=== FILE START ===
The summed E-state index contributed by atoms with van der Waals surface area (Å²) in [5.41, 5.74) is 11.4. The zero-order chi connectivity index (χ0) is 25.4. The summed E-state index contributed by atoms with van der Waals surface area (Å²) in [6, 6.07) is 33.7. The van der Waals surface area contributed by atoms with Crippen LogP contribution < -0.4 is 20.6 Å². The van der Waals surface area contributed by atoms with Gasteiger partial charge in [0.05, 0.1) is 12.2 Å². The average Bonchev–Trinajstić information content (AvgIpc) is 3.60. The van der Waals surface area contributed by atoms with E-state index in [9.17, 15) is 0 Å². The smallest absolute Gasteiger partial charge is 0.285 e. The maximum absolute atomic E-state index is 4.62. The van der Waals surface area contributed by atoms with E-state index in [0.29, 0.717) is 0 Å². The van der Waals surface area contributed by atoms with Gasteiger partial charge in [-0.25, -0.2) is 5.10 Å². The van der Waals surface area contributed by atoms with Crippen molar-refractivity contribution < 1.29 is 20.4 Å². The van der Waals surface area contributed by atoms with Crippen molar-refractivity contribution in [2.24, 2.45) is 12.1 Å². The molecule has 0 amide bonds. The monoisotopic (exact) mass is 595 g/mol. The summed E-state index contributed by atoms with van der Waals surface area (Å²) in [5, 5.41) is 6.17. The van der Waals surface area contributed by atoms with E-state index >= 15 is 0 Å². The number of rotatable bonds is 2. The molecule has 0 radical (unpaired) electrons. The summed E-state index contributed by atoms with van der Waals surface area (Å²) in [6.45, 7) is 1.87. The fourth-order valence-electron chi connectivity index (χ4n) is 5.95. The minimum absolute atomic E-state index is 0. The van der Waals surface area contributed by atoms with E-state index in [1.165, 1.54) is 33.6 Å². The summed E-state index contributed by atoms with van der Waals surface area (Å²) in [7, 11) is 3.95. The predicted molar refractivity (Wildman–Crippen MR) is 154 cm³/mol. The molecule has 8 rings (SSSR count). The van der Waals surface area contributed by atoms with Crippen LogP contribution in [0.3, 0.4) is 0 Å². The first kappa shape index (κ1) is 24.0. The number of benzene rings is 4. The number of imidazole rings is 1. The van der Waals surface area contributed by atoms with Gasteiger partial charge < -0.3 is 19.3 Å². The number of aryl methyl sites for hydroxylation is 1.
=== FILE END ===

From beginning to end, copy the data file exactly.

The summed E-state index contributed by atoms with van der Waals surface area (Å²) in [5.41, 5.74) is 11.4. The zero-order chi connectivity index (χ0) is 25.4. The summed E-state index contributed by atoms with van der Waals surface area (Å²) in [6, 6.07) is 33.7. The van der Waals surface area contributed by atoms with Crippen LogP contribution < -0.4 is 20.6 Å². The van der Waals surface area contributed by atoms with Gasteiger partial charge in [0.05, 0.1) is 12.2 Å². The average Bonchev–Trinajstić information content (AvgIpc) is 3.60. The van der Waals surface area contributed by atoms with E-state index in [9.17, 15) is 0 Å². The smallest absolute Gasteiger partial charge is 0.285 e. The maximum absolute atomic E-state index is 4.62. The van der Waals surface area contributed by atoms with E-state index in [0.29, 0.717) is 0 Å². The van der Waals surface area contributed by atoms with Gasteiger partial charge in [-0.25, -0.2) is 5.10 Å². The van der Waals surface area contributed by atoms with Crippen molar-refractivity contribution < 1.29 is 20.4 Å². The van der Waals surface area contributed by atoms with Crippen molar-refractivity contribution in [2.24, 2.45) is 12.1 Å². The molecule has 0 amide bonds. The monoisotopic (exact) mass is 595 g/mol. The summed E-state index contributed by atoms with van der Waals surface area (Å²) in [5, 5.41) is 6.17. The van der Waals surface area contributed by atoms with E-state index >= 15 is 0 Å². The number of rotatable bonds is 2. The molecule has 0 radical (unpaired) electrons. The summed E-state index contributed by atoms with van der Waals surface area (Å²) in [6.45, 7) is 1.87. The fourth-order valence-electron chi connectivity index (χ4n) is 5.95. The minimum absolute atomic E-state index is 0. The van der Waals surface area contributed by atoms with E-state index in [1.165, 1.54) is 33.6 Å². The summed E-state index contributed by atoms with van der Waals surface area (Å²) in [7, 11) is 3.95. The predicted molar refractivity (Wildman–Crippen MR) is 154 cm³/mol. The molecule has 8 rings (SSSR count). The van der Waals surface area contributed by atoms with Crippen LogP contribution in [0.3, 0.4) is 0 Å². The first kappa shape index (κ1) is 24.0. The number of benzene rings is 4. The number of imidazole rings is 1. The van der Waals surface area contributed by atoms with Gasteiger partial charge < -0.3 is 19.3 Å². The number of aryl methyl sites for hydroxylation is 1.